CT: How are activists paid? Are they official employees with salaries?
CD: No employees or salaries. I’m skeptical of the salary model and I envision in the future more industries will embrace ‘gig economy' models like Uber. Nonprofits and activism certainly should, and bitcoin makes perfect sense for the payment model. For Free Uber, activist compensation was calculated primarily using a point system tied to specific tasks like commenting on relevant articles online or giving an illegal Uber ride. We had a website where activists would report tasks and see everyone’s point totals on a public leaderboard. People could request a payout at any time. For some special events we would announce a guaranteed prize pool of say 1 BTC that would be divvied up to attendees. No one got ever more than a couple hundred dollars worth of bitcoin in total, but we think the minimal prizes we were able to offer people definitely made it easier for people to get involved and stay involved.
CT: Were all donations anonymous?
CD: About half the donations were anonymous, though some people let us know when they donated so we knew who they were and could thank them.
CT: How do you view this method of activism funding measures up next to a traditional nonprofit model?
CD: Point-based gamification incentivized with bitcoin micropayments could revolutionize nonprofits in the exact same way that gig economy models like Amazon’s Mechanical Turk are slashing costs for companies needing repetitive data tasks. So far no one has cracked the nut on how to apply a similar gig economy model to nonprofits and cause organizations in a scalable fashion. But I think we have.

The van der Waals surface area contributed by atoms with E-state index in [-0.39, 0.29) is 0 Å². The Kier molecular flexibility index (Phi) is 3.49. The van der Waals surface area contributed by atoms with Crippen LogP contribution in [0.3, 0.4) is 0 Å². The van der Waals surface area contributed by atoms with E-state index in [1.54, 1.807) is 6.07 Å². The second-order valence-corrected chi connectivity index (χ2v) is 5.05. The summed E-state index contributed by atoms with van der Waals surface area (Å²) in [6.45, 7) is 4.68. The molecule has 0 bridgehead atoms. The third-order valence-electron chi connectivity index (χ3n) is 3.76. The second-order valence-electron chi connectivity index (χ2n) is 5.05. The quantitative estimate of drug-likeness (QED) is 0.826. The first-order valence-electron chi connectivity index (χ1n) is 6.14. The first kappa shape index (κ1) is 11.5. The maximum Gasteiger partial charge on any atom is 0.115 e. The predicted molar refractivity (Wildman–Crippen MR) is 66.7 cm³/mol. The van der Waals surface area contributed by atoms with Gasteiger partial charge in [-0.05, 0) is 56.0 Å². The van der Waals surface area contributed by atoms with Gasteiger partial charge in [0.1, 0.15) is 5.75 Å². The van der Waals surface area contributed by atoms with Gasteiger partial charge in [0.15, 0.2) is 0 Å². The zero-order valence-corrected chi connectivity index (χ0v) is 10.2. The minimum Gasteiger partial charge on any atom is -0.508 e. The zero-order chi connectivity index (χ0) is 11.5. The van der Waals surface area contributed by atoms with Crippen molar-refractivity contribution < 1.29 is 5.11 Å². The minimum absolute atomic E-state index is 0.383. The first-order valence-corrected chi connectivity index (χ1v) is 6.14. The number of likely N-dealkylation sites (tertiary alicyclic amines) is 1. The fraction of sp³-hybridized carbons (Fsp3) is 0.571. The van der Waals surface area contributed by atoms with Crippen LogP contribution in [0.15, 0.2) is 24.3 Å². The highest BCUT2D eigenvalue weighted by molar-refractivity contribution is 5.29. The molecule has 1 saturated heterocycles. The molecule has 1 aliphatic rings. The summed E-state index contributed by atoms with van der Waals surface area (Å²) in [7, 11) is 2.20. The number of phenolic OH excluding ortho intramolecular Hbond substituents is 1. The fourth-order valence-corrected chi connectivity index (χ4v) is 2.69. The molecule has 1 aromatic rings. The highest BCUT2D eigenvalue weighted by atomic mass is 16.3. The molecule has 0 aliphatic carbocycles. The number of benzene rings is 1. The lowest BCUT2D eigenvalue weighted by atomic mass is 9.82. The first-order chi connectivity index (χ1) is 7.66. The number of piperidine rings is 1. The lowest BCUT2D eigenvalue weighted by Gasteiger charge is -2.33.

CT: Are there any challenges presented by a non-traditional model that doesn't have the same yearly budget and operating expenses to go by?
CD: The greatest challenges come from operating in a legal gray area, or sometimes directly against the law. Technology is evolving faster than government regulation can keep up. That's a good thing for human progress, but can be uncomfortable for the entrepreneurs on the bleeding edge who can face penalties or jail time. And the number of investors or users willing to join you on that bleeding edge can be severely limited compared to those operating in the false security of government control. The challenge is to capture enough margin on that bleeding edge to build a bridge back to the ordinary world, as Uber is doing to great success. They risk a lot, yet stand to gain a lot.
CT: Has this funding model proved effective in getting activists to take action?